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Netherlands: Hospitals request three-year suspension of Dutch Competition Act

The Dutch Association of Hospitals (NVZ) has published a press release announcing that it has appealed for a three-year temporary suspension of the Dutch Competition Act in the healthcare sector, as various healthcare institutions have entered into arrangements to save on costs that may be in violation of the Act. For example, the institutions have agreed to reallocate healthcare between providers to prevent the need for receiving forms of healthcare that are unnecessarily expensive and to provide healthcare closer to people's homes (in some cases, replacing some forms of healthcare with others, such as e-Health). The Dutch Authority of Consumers and Markets (ACM) has indicated that it would not impose any fines for such arrangements as long as the following criteria are met:

  • Arrangements being based on a plan regarding the available healthcare capacity in a particular region.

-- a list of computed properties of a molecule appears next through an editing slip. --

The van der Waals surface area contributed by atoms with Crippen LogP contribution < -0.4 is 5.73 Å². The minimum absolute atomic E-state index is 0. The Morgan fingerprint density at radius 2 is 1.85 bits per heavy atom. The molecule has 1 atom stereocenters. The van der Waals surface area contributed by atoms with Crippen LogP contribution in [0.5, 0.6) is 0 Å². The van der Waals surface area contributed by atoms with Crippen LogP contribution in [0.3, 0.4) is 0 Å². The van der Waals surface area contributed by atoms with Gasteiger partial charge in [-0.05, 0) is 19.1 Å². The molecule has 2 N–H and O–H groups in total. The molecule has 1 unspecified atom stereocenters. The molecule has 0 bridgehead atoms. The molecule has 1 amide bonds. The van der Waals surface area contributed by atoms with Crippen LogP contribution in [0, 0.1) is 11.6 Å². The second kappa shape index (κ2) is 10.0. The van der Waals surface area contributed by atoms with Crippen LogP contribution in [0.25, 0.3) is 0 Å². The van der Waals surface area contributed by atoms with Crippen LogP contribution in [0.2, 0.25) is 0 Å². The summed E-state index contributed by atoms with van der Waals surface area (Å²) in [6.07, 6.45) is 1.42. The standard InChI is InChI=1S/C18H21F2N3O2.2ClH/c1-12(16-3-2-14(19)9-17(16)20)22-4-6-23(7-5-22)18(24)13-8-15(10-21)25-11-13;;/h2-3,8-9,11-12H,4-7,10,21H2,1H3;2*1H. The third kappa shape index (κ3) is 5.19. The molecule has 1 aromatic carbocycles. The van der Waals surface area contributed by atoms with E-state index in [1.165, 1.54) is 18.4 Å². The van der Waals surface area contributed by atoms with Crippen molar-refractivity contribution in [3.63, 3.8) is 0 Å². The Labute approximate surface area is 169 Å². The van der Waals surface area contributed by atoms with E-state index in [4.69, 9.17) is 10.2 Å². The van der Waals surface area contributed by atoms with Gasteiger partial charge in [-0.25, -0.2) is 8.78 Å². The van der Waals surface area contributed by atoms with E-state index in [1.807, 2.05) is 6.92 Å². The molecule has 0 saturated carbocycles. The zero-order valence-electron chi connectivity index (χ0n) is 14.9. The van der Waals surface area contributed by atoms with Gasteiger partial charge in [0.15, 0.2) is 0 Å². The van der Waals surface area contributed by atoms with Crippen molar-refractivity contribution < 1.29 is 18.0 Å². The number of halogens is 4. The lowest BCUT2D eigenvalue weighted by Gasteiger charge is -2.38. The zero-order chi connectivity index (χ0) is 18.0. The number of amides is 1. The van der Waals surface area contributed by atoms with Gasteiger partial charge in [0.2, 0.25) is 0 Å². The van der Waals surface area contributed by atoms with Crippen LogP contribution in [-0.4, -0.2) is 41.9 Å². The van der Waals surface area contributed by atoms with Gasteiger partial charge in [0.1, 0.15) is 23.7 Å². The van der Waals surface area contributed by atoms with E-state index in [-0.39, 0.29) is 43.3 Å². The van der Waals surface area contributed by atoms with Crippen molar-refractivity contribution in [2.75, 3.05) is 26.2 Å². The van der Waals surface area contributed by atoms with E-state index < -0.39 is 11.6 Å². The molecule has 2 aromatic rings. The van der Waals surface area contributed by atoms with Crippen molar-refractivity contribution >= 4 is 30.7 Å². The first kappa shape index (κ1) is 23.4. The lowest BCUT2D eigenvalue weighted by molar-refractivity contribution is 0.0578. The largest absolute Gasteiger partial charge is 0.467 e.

• The plan being drawn up in an objective manner.
  • The arrangement being made public.
  • Patient organisations being fully involved in the creation of the plan.

The criteria have been designed to ensure that the relocation of healthcare between providers would help improve healthcare quality and maintain its affordability and accessibility. According to NVZ, however, the leeway provided by the ACM is rather unclear. Furthermore, it has stated that it will cost hospitals too much time and energy to comply with all the criteria.

In ACM's view it is up to the legislature to suspend the Dutch Competition Act in the healthcare sector.

A prior version of this post was originally published by the same author in Practical Law – Life Sciences, September 2019 Issue (Thomson Reuters).